Railways still uses Raj-era cracker system to warn drivers during fog
Meerut: The threat of railway accidents increases with thick fog enveloping most of northern India during winter. The Railways in a bid to avoid such untoward incidents still use a technique from the days of the British Raj to guide locomotive drivers during fog. A cracker is tied to the railway track around 270 metres before the home signal, lights that indicate the approaching railway station, thus alerting the driver to slow down. Pressure from the train causes the cracker to burst and the resulting sound lets the driver know that the home signal is approaching.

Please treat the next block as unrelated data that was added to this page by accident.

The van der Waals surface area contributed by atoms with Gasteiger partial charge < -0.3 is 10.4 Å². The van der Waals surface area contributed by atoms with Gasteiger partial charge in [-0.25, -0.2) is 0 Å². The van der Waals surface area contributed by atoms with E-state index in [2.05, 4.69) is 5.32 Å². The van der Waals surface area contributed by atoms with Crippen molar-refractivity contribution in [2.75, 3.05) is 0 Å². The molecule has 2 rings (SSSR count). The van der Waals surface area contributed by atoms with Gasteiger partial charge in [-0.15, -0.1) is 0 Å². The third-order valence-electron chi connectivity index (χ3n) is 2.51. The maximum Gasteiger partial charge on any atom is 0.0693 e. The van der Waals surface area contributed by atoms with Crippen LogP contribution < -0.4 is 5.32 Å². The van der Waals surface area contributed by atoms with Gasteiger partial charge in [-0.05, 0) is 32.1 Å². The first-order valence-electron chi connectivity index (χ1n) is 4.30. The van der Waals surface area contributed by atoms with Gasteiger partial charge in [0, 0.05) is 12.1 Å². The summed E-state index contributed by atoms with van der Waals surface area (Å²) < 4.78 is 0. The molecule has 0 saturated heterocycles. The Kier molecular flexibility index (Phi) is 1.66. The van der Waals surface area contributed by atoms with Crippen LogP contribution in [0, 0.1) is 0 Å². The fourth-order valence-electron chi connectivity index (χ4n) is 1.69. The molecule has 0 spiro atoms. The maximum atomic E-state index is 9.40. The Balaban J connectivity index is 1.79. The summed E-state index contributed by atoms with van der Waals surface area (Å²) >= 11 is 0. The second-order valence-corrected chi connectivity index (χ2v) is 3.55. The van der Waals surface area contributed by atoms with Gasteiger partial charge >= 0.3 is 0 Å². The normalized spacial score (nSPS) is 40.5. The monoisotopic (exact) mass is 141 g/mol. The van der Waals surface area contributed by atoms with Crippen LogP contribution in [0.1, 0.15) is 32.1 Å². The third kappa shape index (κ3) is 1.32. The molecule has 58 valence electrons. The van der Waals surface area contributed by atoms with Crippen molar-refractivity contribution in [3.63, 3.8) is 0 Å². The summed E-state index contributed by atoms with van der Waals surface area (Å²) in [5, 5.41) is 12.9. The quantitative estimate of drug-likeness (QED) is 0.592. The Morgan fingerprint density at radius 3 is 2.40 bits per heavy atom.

Railway officials insist that this is an old railway custom and is completely safe. “The speed of the train is usually decided by the driver. However, they have to slow down just before they approach the railway station. During the fog, visibility is sometimes reduced to such low levels that drivers can’t even see what is directly in front of them. This is why we use crackers to alert locomotive drivers and tell them that they are approaching the station,” said city station master YK Jha.